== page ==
But not all who receive Holy Communion receive the same benefit; it depends on how we have prepared. Have we fasted for one hour from everything except water and medicine? (The purpose of this small fast is to remind us that we are about to enter into a supernatural experience.) How long has it been since we have gone to confession? (We cannot receive the Lord in Communion if we have serious sin on our soul. Sin is an obstacle to the grace that Jesus wants us to receive.) Are we dressed as if we were going to have a personal encounter with Jesus Christ?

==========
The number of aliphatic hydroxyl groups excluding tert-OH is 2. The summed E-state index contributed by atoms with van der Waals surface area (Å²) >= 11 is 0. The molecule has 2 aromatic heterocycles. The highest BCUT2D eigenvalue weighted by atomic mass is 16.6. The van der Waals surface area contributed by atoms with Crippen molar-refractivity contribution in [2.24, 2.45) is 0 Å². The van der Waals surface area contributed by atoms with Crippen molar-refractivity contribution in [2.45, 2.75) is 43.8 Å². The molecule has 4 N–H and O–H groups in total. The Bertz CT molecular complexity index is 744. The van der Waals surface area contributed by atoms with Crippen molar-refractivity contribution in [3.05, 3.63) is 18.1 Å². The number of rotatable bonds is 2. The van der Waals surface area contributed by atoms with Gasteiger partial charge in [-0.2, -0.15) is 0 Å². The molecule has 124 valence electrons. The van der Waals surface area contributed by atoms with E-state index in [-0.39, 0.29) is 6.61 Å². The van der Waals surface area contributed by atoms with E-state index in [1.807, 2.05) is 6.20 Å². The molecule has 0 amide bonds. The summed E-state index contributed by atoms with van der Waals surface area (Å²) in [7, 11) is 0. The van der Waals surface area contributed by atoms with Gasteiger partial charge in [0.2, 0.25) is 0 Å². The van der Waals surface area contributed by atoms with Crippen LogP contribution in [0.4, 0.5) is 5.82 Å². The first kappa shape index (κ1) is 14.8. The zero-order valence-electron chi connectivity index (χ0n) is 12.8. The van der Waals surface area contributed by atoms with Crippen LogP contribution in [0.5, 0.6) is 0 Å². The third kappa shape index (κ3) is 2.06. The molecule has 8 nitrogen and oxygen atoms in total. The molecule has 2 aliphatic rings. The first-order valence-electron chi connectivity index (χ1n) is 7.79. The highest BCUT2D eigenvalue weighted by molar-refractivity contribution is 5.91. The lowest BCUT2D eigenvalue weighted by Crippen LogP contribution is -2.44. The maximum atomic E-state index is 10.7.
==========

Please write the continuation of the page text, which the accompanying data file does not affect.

Sunday Mass should be the high point of our week because we come together as a faith community to bear witness to our love for God and one another—and His love for us. Jesus wants us to receive a super-abundance of his grace, but he also wants us to be prepared to enter into intimacy with him so that we can be transformed by his love.

This blog was originally preached by Deacon Tom Fox as his homily for 17th Sunday of Ordinary Time (B) at St. Matthew Catholic Church in San Antonio, Texas.

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One response »

  1. Pingback: Encountering Jesus in the Eucharist - August 1, 2012 - Pilgrim Center of Hope